Beer Battered Garfish served with steak fries and fresh chive aioli $12.00
House-made spicy roasted pumpkin soup, croutons and a dollop of Alexandrina Cream $7.00 GF
Chunky beef and Shiraz pie $7.00
Tray of steak fries $7.00
House-made flourless orange and almond cake served with Alexandrina Cream $7.00 GF

**UPDATE** Tickets are on sale now, here.

MONDAY MARKETS

The holiday Monday is the more sedate, family friendly Festival day, so in honour of our Queen bring your most dignified self to the Visitor Information Centre to discover the best The Vale has to offer. The Vale Markets on Sea & Vines Monday are bigger and better every year, and if you’re in doubt just follow the crowds who know where to go to experience the full range of boutique De Lisio wines, an assortment of food vans, delicious handmade delicacies and those one-off market finds.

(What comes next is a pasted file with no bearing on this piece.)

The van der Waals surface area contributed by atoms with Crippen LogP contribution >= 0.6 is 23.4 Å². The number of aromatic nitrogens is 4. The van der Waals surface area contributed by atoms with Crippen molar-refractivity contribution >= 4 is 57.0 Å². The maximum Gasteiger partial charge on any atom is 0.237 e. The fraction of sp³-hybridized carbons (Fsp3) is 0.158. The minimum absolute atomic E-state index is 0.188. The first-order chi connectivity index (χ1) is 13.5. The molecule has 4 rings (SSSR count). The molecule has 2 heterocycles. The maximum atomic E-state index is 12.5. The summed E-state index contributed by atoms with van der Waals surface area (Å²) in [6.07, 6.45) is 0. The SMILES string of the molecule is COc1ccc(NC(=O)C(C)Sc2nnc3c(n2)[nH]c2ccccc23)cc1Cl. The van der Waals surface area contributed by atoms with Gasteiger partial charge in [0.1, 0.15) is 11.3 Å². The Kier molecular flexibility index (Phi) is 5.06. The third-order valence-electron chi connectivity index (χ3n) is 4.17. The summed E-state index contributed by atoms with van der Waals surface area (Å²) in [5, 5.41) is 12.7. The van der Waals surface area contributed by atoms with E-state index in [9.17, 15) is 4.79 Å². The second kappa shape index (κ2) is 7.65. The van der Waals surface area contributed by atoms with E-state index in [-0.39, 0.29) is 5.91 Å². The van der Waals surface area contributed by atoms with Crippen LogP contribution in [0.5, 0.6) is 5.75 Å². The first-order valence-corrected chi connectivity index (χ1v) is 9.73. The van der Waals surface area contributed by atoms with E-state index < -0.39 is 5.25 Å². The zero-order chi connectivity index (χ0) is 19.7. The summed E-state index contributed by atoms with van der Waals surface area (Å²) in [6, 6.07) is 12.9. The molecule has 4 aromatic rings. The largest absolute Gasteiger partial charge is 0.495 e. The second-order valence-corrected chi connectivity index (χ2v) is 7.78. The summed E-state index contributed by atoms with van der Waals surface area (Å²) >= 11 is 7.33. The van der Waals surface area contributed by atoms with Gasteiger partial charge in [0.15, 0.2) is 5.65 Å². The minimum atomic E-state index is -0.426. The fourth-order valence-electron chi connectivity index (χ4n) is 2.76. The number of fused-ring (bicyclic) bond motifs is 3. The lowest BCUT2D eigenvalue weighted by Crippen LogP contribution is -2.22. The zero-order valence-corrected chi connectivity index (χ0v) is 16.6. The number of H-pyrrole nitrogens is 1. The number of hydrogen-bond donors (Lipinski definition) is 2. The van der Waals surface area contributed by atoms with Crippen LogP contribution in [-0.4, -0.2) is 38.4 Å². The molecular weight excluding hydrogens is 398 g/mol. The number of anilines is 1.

What’s there to do?

At De Lisio Wines we’re not going to take away our top shelf wines because it’s Festival weekend, we want you to experience everything McLaren Vale has to offer this Sea & Vines, so we have our full range available by the glass or by the bottle to accompany your relaxing holiday Monday.

You can pair a bottle of De Lisio wine with local cheeses, handmade pâté or your favourite Festival foods for lunch. Chill out under the marquee or stake out your place on the lawns to enjoy the entertainment from the dynamic young duo TURNBACK, playing your old school favourites and hits. There’s also a free bouncy castle, petting zoo and face painting for the kids.

 

What’s new?

The Vale Market is always welcoming new stallholders, so in addition to local produce, arts, crafts, skincare, jewellery, souvenirs and homewares you’re sure to see something that wasn’t here last year.